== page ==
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A strong negative trade-off between seed number and 100-seed weight stalls genetic yield gains in northern Japanese soybean cultivars in comparison with Midwestern US cultivars
Field Crops Research  (IF6.145),  Pub Date : 2022-04-09, DOI: 10.1016/j.fcr.2022.108539
Etsushi Kumagai, Takayuki Yabiku, Toshihiro Hasegawa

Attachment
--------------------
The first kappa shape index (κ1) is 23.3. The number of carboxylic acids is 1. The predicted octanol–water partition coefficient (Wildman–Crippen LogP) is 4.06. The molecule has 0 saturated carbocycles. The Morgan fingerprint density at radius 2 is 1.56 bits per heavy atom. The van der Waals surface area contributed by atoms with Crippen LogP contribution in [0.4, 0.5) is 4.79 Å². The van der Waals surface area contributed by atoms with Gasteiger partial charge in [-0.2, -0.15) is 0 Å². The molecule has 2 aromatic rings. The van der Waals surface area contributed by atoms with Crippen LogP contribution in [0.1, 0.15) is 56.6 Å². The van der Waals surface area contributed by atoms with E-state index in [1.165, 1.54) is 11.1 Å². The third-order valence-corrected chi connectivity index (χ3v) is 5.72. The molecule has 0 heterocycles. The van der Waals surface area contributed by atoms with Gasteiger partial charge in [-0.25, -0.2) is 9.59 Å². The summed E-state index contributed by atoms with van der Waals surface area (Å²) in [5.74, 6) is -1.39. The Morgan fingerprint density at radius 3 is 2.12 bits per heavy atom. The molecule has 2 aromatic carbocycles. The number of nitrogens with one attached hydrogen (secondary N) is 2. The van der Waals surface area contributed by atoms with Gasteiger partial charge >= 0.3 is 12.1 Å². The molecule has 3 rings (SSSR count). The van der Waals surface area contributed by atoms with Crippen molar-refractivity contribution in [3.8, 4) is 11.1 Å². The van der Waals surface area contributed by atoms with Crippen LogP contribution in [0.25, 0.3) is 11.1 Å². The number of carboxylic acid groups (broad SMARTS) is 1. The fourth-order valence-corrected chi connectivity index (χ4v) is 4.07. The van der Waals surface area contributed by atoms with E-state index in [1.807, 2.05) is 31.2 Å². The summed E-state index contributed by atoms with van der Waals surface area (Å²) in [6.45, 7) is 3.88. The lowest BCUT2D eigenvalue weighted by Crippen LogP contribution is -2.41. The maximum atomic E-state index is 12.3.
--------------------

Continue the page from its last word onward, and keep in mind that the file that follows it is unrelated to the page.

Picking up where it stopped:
US soybean yields have steadily increased, largely due to genetic factors. In contrast, Japanese yields remain low, partly due to a lack of genetic yield gain, but the yield potential and associated traits in Japanese cultivars have not been fully evaluated. The objectives of the present study were to estimate genetic gains in soybean yield and agronomic traits in Japan, and to determine whether Japanese cultivars are inferior to US cultivars in yield and agronomic traits; if so, which traits should be improved? We conducted a 4-year field trial to compare yield and agronomic traits of cultivars released between 1953 and 2014 in northern Japan and the Midwestern US. Japanese cultivars had lower yield. New US cultivars showed genetic yield gain of 9.86 kg ha–1 year–1, with the highest contributions from seed number. The increased seed number decreased 100-seed weight, but the increased seed number outweighed that effect, resulting in consistent yield gain. Increased node number contributed most to the increased seed number. Old and new Japanese cultivars showed no significant yield difference. Their yield did not increase over time because 100-seed weight increased but seed number decreased (i.e., there was a strong trade-off). Only 100-seed weight increased in new Japanese cultivars, as this trait is important to Japanese breeders; it determines the processing quality for tofu and the esthetic quality for nimame (boiled beans). We could not confirm a genetic yield gain, but variations in 100-seed weight and seed number contributed similarly to yield in Japanese cultivars. Japanese breeders also focused on improving seed number, but it has been difficult to achieve high yield by simultaneously improving 100-seed weight and seed number. Innovation will be needed to resolve the trade-off between these factors.